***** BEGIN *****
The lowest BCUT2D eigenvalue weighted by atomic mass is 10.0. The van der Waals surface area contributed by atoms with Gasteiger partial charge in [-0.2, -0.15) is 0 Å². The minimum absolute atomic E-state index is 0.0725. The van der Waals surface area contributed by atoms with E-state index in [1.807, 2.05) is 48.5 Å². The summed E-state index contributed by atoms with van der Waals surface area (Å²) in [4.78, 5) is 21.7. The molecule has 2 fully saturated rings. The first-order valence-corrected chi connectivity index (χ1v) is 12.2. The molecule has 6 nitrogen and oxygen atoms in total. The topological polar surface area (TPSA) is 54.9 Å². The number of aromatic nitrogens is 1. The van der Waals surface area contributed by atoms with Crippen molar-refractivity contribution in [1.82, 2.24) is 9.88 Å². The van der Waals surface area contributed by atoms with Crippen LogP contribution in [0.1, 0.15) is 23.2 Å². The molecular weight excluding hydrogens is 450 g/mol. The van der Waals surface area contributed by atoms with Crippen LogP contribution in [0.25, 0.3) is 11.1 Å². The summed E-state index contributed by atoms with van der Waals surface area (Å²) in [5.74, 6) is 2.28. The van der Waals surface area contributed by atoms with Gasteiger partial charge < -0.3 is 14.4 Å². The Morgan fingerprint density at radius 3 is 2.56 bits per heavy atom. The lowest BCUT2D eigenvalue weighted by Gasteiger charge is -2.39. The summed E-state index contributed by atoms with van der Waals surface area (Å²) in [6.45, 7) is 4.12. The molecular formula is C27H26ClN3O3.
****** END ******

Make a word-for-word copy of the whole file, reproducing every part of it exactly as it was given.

The lowest BCUT2D eigenvalue weighted by atomic mass is 10.0. The van der Waals surface area contributed by atoms with Gasteiger partial charge in [-0.2, -0.15) is 0 Å². The minimum absolute atomic E-state index is 0.0725. The van der Waals surface area contributed by atoms with E-state index in [1.807, 2.05) is 48.5 Å². The summed E-state index contributed by atoms with van der Waals surface area (Å²) in [4.78, 5) is 21.7. The molecule has 2 fully saturated rings. The first-order valence-corrected chi connectivity index (χ1v) is 12.2. The molecule has 6 nitrogen and oxygen atoms in total. The topological polar surface area (TPSA) is 54.9 Å². The number of aromatic nitrogens is 1. The van der Waals surface area contributed by atoms with Crippen molar-refractivity contribution in [1.82, 2.24) is 9.88 Å². The van der Waals surface area contributed by atoms with Crippen LogP contribution in [0.1, 0.15) is 23.2 Å². The molecular weight excluding hydrogens is 450 g/mol. The van der Waals surface area contributed by atoms with Crippen LogP contribution in [0.25, 0.3) is 11.1 Å². The summed E-state index contributed by atoms with van der Waals surface area (Å²) in [5.74, 6) is 2.28. The van der Waals surface area contributed by atoms with Gasteiger partial charge < -0.3 is 14.4 Å². The Morgan fingerprint density at radius 3 is 2.56 bits per heavy atom. The lowest BCUT2D eigenvalue weighted by Gasteiger charge is -2.39. The summed E-state index contributed by atoms with van der Waals surface area (Å²) in [6.45, 7) is 4.12. The molecular formula is C27H26ClN3O3.